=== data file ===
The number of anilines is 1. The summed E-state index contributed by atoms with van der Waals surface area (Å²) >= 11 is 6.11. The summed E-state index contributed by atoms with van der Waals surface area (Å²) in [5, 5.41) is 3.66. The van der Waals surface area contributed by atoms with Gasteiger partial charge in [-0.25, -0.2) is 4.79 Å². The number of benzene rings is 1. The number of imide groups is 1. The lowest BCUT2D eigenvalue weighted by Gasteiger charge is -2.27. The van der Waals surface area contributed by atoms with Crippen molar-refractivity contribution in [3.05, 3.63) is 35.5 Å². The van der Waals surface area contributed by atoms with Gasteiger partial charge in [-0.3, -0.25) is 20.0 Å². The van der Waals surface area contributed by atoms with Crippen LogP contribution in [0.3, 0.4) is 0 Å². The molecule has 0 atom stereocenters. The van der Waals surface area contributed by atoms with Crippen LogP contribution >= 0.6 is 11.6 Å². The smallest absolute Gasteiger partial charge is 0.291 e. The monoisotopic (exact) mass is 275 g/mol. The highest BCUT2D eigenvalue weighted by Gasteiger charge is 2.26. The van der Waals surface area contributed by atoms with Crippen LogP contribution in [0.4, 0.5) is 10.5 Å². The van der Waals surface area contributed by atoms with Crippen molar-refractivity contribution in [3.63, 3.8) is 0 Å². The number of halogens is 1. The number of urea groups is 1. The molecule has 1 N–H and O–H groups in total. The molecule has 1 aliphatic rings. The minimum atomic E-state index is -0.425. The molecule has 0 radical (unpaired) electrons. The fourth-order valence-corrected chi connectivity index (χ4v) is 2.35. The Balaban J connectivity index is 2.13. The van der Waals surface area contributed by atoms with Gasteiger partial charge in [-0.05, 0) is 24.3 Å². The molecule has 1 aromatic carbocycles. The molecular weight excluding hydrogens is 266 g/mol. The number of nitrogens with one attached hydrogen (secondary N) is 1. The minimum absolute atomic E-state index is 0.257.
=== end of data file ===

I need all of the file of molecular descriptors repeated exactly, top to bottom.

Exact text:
The number of anilines is 1. The summed E-state index contributed by atoms with van der Waals surface area (Å²) >= 11 is 6.11. The summed E-state index contributed by atoms with van der Waals surface area (Å²) in [5, 5.41) is 3.66. The van der Waals surface area contributed by atoms with Gasteiger partial charge in [-0.25, -0.2) is 4.79 Å². The number of benzene rings is 1. The number of imide groups is 1. The lowest BCUT2D eigenvalue weighted by Gasteiger charge is -2.27. The van der Waals surface area contributed by atoms with Crippen molar-refractivity contribution in [3.05, 3.63) is 35.5 Å². The van der Waals surface area contributed by atoms with Gasteiger partial charge in [-0.3, -0.25) is 20.0 Å². The van der Waals surface area contributed by atoms with Crippen LogP contribution in [0.3, 0.4) is 0 Å². The molecule has 0 atom stereocenters. The van der Waals surface area contributed by atoms with Crippen LogP contribution >= 0.6 is 11.6 Å². The smallest absolute Gasteiger partial charge is 0.291 e. The monoisotopic (exact) mass is 275 g/mol. The highest BCUT2D eigenvalue weighted by Gasteiger charge is 2.26. The van der Waals surface area contributed by atoms with Crippen LogP contribution in [0.4, 0.5) is 10.5 Å². The van der Waals surface area contributed by atoms with Crippen molar-refractivity contribution in [3.63, 3.8) is 0 Å². The number of halogens is 1. The number of urea groups is 1. The molecule has 1 N–H and O–H groups in total. The molecule has 1 aliphatic rings. The minimum atomic E-state index is -0.425. The molecule has 0 radical (unpaired) electrons. The fourth-order valence-corrected chi connectivity index (χ4v) is 2.35. The Balaban J connectivity index is 2.13. The van der Waals surface area contributed by atoms with Gasteiger partial charge in [-0.05, 0) is 24.3 Å². The molecule has 1 aromatic carbocycles. The molecular weight excluding hydrogens is 266 g/mol. The number of nitrogens with one attached hydrogen (secondary N) is 1. The minimum absolute atomic E-state index is 0.257.